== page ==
Originally published in collaboration with Elizabeth Earl, and in the Peninsula Clarion
A harmful pathogen previously known only in goats and sheep has been found in healthy Alaskan moose and caribou.
Mycoplasma ovipneumoniae, commonly known as Movi, is a harmful bacterium known to cause pneumonia-like disease in both domestic goats and sheep and has caused die-offs in the Lower 48 wildlife populations. This is the first time it’s been detected in animals other than goats and sheep in Alaska, according to a Friday press release from the Alaska Department of Fish and Game. Outside the state, Movi was also found in a healthy bison in Montana, a mule deer in New Mexico and a sick white-tail deer in the upper Midwest.
Movi may have contributed to the death of a caribou in the Fortymile herd east of Fairbanks, according to Fish and Game. Lab tests confirmed the presence of Movi in the dead caribou’s lungs, the first time the bacterium had been connected to an actual case of respiratory disease in wildlife in the state, according to Fish and Game.
Bruce Dale, the director of the Division of Wildlife Conservation, said the dead caribou was also emaciated, which is not a known effect of Movi. Four herds in the state — from near Dillingham to the North Slope — have tested positive for the bacterium, but no sick individuals have been spotted. Archived samples from the Fortymile caribou herd from 2013–2014 have also tested positive for the bacterium, Dale said.
“It’s been around for awhile — it’s not like we’re expecting this to be rampantly present,” he said. “There’s been lots of cases of pneumonia in our caribou studies — never associated with Movi before, but always associated with being in poor condition.”
Movi is one of over 100 known mycoplasma species, which have varying degrees of virulence. The ability for Movi to cause respiratory illness is affected by other pathogens and other factors, as was the case with the caribou, according to the press release.
Individuals can carry Movi for some time without becoming sick, or may never become sick themselves. Environmental stressors, such as hunger, hard winters or other sickness, can open up the opportunity for Movi to manifest itself. Fish and Game does extensive tracking on the Fortymile herd and only one individual turned up susceptible to the disease, Dale said.
Movi was originally thought to have been only present in goats and sheep. State veterinarian Dr. Robert Gerlach said that it is unknown how the transfer between species occurred.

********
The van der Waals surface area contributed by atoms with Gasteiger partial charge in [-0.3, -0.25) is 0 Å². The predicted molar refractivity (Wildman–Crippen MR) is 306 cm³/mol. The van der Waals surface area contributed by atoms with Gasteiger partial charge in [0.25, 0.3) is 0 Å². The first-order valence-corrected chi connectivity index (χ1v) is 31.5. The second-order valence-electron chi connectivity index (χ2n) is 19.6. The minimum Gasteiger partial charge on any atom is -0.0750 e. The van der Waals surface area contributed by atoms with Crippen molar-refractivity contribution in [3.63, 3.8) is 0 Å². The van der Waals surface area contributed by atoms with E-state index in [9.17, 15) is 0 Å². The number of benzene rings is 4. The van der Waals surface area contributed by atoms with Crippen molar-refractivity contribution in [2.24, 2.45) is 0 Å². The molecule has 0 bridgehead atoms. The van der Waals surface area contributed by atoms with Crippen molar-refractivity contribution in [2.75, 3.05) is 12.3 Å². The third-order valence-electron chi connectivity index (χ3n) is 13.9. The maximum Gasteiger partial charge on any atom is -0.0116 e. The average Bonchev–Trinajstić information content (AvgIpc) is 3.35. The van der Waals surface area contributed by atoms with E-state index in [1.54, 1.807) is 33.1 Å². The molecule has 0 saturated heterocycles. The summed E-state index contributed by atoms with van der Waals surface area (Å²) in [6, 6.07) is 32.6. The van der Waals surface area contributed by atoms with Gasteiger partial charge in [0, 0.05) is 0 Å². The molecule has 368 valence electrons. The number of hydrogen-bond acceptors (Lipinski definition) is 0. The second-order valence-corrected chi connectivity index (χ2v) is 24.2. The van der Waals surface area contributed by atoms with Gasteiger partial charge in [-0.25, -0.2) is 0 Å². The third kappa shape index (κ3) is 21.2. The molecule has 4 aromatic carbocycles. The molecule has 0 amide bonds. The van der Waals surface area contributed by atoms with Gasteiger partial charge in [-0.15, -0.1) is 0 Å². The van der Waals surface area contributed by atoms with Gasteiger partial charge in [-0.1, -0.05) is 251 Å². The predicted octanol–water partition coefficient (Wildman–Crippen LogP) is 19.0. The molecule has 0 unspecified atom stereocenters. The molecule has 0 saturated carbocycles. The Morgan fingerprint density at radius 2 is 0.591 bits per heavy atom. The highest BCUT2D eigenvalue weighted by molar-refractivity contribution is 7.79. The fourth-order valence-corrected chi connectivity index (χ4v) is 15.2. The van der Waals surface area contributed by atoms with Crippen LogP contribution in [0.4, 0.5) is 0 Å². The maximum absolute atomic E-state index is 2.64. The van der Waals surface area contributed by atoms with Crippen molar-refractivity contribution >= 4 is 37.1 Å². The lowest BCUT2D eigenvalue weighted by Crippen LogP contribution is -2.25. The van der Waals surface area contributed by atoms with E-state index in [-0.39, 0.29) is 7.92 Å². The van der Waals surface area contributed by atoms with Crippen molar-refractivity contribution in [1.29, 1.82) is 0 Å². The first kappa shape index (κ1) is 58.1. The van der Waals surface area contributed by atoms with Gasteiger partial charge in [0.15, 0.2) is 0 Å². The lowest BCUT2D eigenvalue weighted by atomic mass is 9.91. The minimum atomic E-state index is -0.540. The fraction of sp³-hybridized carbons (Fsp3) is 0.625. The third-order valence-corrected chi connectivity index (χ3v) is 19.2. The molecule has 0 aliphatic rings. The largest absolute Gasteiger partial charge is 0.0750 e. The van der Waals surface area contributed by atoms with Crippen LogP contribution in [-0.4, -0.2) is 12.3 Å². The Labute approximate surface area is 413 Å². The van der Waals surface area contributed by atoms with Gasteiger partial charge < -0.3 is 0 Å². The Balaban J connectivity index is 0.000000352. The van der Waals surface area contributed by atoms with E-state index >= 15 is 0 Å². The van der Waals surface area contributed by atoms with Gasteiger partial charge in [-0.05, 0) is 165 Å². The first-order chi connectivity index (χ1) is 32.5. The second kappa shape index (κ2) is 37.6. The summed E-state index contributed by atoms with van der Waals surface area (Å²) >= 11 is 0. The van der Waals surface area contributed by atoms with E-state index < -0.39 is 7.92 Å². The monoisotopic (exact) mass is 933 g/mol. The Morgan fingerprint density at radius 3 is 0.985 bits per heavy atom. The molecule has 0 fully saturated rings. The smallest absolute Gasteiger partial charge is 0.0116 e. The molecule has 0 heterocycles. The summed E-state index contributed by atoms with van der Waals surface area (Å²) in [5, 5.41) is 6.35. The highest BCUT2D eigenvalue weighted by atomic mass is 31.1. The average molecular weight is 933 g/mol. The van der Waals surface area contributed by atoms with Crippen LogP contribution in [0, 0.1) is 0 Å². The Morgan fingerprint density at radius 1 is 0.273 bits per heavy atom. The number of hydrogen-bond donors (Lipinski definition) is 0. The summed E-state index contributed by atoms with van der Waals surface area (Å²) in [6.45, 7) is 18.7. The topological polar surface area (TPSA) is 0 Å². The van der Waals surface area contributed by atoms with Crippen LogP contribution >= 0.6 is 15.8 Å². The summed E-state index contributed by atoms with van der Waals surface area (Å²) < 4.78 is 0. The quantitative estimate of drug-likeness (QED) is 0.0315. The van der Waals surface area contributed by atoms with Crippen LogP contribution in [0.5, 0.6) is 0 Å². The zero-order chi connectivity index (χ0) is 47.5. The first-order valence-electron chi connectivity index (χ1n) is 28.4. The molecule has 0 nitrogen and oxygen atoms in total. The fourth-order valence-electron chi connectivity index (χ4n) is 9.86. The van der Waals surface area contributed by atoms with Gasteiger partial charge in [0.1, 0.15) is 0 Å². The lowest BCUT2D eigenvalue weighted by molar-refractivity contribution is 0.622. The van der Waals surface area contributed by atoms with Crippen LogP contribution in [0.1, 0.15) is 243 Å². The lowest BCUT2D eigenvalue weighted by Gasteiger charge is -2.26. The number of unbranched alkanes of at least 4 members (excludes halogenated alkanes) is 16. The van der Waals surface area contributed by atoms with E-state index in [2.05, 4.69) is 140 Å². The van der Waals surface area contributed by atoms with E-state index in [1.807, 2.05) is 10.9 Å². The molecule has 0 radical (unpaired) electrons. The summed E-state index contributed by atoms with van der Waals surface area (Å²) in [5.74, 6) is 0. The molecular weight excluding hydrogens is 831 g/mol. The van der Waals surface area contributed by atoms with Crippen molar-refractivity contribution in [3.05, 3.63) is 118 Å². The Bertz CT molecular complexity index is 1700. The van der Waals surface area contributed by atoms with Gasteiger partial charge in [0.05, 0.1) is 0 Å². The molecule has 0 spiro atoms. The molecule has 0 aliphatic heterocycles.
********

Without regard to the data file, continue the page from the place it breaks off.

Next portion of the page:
“The pathogen might be present in the wild and natural environment,” Gerlach said.
Nearly 400 of the estimated 1,500 domestic goats and sheep in the state have been tested for Movi, with around 4 percent testing positive, according to Fish and Game.
Statewide awareness of Movi began in early 2016 when the Board of Game considered a proposal to remove domestic goats and sheep from the “clean list,” an approved list that includes animals like domestic dogs and cats and allows them to be moved in and out of the state without a permit. The proposal would have required the goats and sheep to be individually tested, require permits and have double-fencing to prevent any nose-to-nose contact with any wild animals, in part because of the risk of Movi infection.
After public outcry about the burden of the permits, testing and fencing, the Board of Game agreed to delay the proposal for two years, giving goat and sheep owners time to work the issue out on their own with those concerned about the pathogen. In November 2017, the Board of Game was satisfied and turned down the proposal. Less than three months later, Fish and Game found wild sheep and goats that tested positive for Movi, including some on the Kenai Peninsula.
Deanna O’Connor uses her blog, “If you Give a Girl a Goat,” to share stories and tips about raising goats that she’s learned running her hobby farm in Nikiski. She first got her goats tested for Movi in 2016, and then with the state veterinarian’s office in 2017. Her goats tested negative for Movi.
“Domestic owners are deeply invested in the health of their herds and flocks and are willingly the first line of defense when it comes to the spread of any illness to and from our animals,” O’Connor said. “We are more than happy to voluntarily participate in programs that keep animals — domestics and wilds alike — healthy, but we do not want to be regulated or permitted.”
With the news of moose and caribou carrying the pathogen, Wasilla resident Tina Judd is only a little concerned. She keeps a herd of 45 goats in Wasilla.
“We have a lot of moose near our property, but we have guardian dogs that keep them at bay,” Judd said.
Judd said she aims to keep up with the most recent science and keep wild and domestic animals separated. She and her husband are creating a support group called the Alaska Goat and Sheep Alliance, which she hopes can be a source for people to learn about and promote healthy herds and flocks.
For now, Judd said that future decisions regarding Movi should be based on science, not fear.
“Until the science is more developed, we shouldn’t look at the discovery of Movi in the wild population as the sky falling, but rather continue the testing of both domestic and wild animals and gathering facts,” Judd said.
Fish and Game plans to do more radio collaring on two wild sheep populations in the Brooks Range and in the Talkeetna Mountains, where animals tested positive for Movi before. Later, they’ll recapture some of those individuals and nearby animals to determine if the collared animal is still infected and if the others became infected, Dale said.